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Death toll rises in Russian nightclub inferno

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Fatal nightclub explosion
  • NEW: Four of the suspects to be under arrest for two months, court rules Sunday
  • Death toll from fire rises to 112 as more people die from their injuries
  • Russia observing day of mourning Monday, according to presidential decree
  • Tragedy has shocked Russians, reeling after last week's fatal train derailment

Moscow, Russia (CNN) -- Suspects in an explosive inferno at a Russian nightclub that killed at least 112 people will face charges Monday, authorities have said.

The fire broke out Friday night in the Ural Mountain area industrial city of Perm, sweeping through a party in full swing at the Lame Horse, a nightclub celebrating its eighth year in business. An estimated 300 people were in the club.

Authorities have cited five suspects. Three people are suspected of violating fire safety regulations, and the director of the company that supplied and installed fireworks equipment in the nightclub could face manslaughter charges, said Marina Zabbarova, head of the Perm territory branch of the Investigative Committee. Authorities detained those four suspects.

A court ruled Sunday that the four will remain under arrest for two months, according to local prosecutor Vladimir Rybailo.

Another suspect was hospitalized, in critical condition. "He is the owner of the Lame Horse premises," Zabbarova said.

More than 170 interrogations have been conducted with injured people and eyewitnesses, said Vladimir Markin, a spokesman for the Investigative Committee of the Russian Prosecutor's Office.

At least 123 people were hospitalized, authorities said.

Video: Russia: Fireworks turn deadly
Video: Blast kills nightclub goers
Map: Blast blamed on fireworks

The death toll climbed to 112 on Sunday, rising as people died in hospitals, according to the press office of the Perm division of the Russian Emergency Situation Ministry. Three victims were buried Sunday, Russian media reported.

As of Sunday morning, 26 people remained at area hospitals, with the rest airlifted to burn trauma clinics in Moscow, St. Petersburg, Chelyabinsk and Nizhni Novgorod, according to the Russian Emergency Situations Ministry.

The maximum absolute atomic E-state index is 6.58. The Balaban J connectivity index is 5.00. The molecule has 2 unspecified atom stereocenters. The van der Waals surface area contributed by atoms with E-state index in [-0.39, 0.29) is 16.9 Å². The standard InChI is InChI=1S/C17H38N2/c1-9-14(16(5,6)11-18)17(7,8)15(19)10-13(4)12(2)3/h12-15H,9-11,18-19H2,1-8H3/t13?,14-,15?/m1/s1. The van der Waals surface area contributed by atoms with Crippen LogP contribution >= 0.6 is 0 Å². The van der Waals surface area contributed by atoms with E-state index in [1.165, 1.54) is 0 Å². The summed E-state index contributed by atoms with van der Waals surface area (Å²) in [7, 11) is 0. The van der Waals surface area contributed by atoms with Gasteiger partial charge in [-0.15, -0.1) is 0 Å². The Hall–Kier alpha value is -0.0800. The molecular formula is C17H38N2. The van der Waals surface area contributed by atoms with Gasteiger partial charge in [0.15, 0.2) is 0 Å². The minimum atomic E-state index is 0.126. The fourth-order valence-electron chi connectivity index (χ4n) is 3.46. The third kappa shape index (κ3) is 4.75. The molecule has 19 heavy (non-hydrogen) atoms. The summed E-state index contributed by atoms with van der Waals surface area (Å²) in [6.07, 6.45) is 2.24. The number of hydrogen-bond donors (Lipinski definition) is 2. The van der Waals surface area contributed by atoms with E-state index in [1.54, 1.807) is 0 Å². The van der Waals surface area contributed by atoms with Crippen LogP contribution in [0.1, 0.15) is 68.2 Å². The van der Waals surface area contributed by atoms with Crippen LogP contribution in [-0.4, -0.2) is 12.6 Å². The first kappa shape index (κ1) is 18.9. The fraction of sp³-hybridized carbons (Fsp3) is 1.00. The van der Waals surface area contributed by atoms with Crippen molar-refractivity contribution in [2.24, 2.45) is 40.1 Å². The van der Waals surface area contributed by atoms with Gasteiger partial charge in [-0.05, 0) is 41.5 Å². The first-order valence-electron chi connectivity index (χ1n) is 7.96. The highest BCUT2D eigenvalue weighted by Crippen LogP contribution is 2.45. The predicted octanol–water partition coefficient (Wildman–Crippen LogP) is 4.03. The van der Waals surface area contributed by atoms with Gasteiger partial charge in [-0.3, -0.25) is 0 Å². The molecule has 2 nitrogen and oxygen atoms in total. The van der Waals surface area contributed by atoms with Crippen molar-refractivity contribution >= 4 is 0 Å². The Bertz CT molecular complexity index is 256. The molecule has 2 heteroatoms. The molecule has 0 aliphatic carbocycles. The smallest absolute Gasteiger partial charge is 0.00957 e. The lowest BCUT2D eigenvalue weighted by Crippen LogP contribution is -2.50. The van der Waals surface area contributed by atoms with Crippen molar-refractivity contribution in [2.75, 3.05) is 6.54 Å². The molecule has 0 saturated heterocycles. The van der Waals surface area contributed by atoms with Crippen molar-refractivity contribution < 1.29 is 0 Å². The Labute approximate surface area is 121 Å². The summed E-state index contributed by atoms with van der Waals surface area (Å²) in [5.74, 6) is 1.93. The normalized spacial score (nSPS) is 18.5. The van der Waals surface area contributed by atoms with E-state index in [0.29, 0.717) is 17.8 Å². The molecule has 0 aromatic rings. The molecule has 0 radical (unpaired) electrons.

Patients who were not transportable were being treated by medical teams that were sent to Perm with mobile hospitals.

Russia was to observe a national day of mourning Monday, according to presidential decree.

The four detained suspects were the co-owner, the executive director, and the art director of the nightclub, and a businessman who supplied and organized fireworks, said Vladimir Markin, a spokesman for the Investigative Committee of the Russian Prosecutor's Office.

Fireworks are suspected as the main cause of the blaze, but investigators are looking at other possibilities as well, including a possible short circuit, Zabbarova said. Toxic smoke killed most of the victims, she added.

"A lot of people were lying on the floor of the club," according to one young female witness. "Those of them who breathed were carried out and put in cars. The biggest problem was that each ambulance took only one person. They didn't take any more. We were yelling at doctors, forcing them to take more people at once."

On Sunday, people in search of missing loved ones were looking through page after page of victims' names.

Area residents placed flowers outside the burned club in memory of the victims, a scene that brought back memories of two other deadly club fires in Russia: one in Moscow in 2007, the other in Omsk in 2008.

The tragedy shocked Russians, reeling after last week's derailment of a luxury express train from Moscow to St. Petersburg.

That incident -- which killed 26 people and injured more than 100 others -- has been called a terror attack, the most lethal terrorist act outside of Russia's troubled North Caucasus region since 2004.

In a televised address from his country residence near Moscow, President Dmitry Medvedev demanded that those responsible for Friday's fire receive the harshest possible punishment.

He sent government officials to Perm to handle the aftermath of the fire, organize medical assistance to survivors and investigate. Prime Minister Vladimir Putin dispatched planes from Moscow equipped to carry people with extensive burns.

CNN's Max Tkachenko in Moscow contributed to this report